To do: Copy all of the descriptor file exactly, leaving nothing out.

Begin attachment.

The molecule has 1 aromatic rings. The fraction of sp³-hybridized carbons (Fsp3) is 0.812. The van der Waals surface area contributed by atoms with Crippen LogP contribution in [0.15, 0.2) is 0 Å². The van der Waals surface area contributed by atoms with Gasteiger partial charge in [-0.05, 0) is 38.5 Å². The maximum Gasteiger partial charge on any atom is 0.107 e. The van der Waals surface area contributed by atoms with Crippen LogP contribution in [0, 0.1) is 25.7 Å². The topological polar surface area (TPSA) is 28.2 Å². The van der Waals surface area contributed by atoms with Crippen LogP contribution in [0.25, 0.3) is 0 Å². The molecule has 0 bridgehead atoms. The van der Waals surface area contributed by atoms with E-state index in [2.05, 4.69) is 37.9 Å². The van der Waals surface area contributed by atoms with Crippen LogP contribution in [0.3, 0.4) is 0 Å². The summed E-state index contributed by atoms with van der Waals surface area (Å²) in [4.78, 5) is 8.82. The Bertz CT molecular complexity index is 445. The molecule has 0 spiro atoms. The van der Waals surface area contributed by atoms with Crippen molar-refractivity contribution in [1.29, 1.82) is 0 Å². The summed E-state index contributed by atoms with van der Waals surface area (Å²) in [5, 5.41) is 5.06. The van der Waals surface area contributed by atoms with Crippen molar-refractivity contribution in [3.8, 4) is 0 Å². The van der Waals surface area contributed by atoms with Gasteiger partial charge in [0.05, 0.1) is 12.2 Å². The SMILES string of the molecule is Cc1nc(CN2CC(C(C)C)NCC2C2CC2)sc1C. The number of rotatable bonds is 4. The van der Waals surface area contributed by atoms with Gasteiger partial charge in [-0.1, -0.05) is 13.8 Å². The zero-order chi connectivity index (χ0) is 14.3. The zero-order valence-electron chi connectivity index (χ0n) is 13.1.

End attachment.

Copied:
The molecule has 1 aromatic rings. The fraction of sp³-hybridized carbons (Fsp3) is 0.812. The van der Waals surface area contributed by atoms with Crippen LogP contribution in [0.15, 0.2) is 0 Å². The van der Waals surface area contributed by atoms with Gasteiger partial charge in [-0.05, 0) is 38.5 Å². The maximum Gasteiger partial charge on any atom is 0.107 e. The van der Waals surface area contributed by atoms with Crippen LogP contribution in [0, 0.1) is 25.7 Å². The topological polar surface area (TPSA) is 28.2 Å². The van der Waals surface area contributed by atoms with Crippen LogP contribution in [0.25, 0.3) is 0 Å². The molecule has 0 bridgehead atoms. The van der Waals surface area contributed by atoms with E-state index in [2.05, 4.69) is 37.9 Å². The van der Waals surface area contributed by atoms with Crippen LogP contribution in [0.3, 0.4) is 0 Å². The summed E-state index contributed by atoms with van der Waals surface area (Å²) in [4.78, 5) is 8.82. The Bertz CT molecular complexity index is 445. The molecule has 0 spiro atoms. The van der Waals surface area contributed by atoms with Crippen molar-refractivity contribution in [1.29, 1.82) is 0 Å². The summed E-state index contributed by atoms with van der Waals surface area (Å²) in [5, 5.41) is 5.06. The van der Waals surface area contributed by atoms with Crippen molar-refractivity contribution in [3.8, 4) is 0 Å². The van der Waals surface area contributed by atoms with Gasteiger partial charge in [0.05, 0.1) is 12.2 Å². The SMILES string of the molecule is Cc1nc(CN2CC(C(C)C)NCC2C2CC2)sc1C. The number of rotatable bonds is 4. The van der Waals surface area contributed by atoms with Gasteiger partial charge in [-0.1, -0.05) is 13.8 Å². The zero-order chi connectivity index (χ0) is 14.3. The zero-order valence-electron chi connectivity index (χ0n) is 13.1.